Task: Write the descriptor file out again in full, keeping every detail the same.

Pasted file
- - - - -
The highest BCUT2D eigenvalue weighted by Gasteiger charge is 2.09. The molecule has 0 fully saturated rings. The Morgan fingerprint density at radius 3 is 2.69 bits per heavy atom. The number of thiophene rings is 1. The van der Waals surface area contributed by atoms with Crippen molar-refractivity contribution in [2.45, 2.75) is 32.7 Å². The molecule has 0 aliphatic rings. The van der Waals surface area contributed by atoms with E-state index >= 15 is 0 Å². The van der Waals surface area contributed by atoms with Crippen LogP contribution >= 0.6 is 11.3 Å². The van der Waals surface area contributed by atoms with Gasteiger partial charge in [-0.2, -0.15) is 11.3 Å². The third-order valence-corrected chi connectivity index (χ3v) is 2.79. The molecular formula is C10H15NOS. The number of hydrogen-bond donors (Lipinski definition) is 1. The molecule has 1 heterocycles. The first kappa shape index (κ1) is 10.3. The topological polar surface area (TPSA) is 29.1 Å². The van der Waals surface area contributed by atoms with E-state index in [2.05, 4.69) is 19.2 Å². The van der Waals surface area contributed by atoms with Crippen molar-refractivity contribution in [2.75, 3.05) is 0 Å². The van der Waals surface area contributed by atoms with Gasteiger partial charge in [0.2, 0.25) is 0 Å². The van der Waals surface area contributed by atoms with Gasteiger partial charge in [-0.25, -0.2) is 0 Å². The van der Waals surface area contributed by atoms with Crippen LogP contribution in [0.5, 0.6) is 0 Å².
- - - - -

The highest BCUT2D eigenvalue weighted by Gasteiger charge is 2.09. The molecule has 0 fully saturated rings. The Morgan fingerprint density at radius 3 is 2.69 bits per heavy atom. The number of thiophene rings is 1. The van der Waals surface area contributed by atoms with Crippen molar-refractivity contribution in [2.45, 2.75) is 32.7 Å². The molecule has 0 aliphatic rings. The van der Waals surface area contributed by atoms with E-state index >= 15 is 0 Å². The van der Waals surface area contributed by atoms with Crippen LogP contribution >= 0.6 is 11.3 Å². The van der Waals surface area contributed by atoms with Gasteiger partial charge in [-0.2, -0.15) is 11.3 Å². The third-order valence-corrected chi connectivity index (χ3v) is 2.79. The molecular formula is C10H15NOS. The number of hydrogen-bond donors (Lipinski definition) is 1. The molecule has 1 heterocycles. The first kappa shape index (κ1) is 10.3. The topological polar surface area (TPSA) is 29.1 Å². The van der Waals surface area contributed by atoms with E-state index in [2.05, 4.69) is 19.2 Å². The van der Waals surface area contributed by atoms with Crippen molar-refractivity contribution in [2.75, 3.05) is 0 Å². The van der Waals surface area contributed by atoms with Gasteiger partial charge in [0.2, 0.25) is 0 Å². The van der Waals surface area contributed by atoms with Gasteiger partial charge in [-0.25, -0.2) is 0 Å². The van der Waals surface area contributed by atoms with Crippen LogP contribution in [0.5, 0.6) is 0 Å².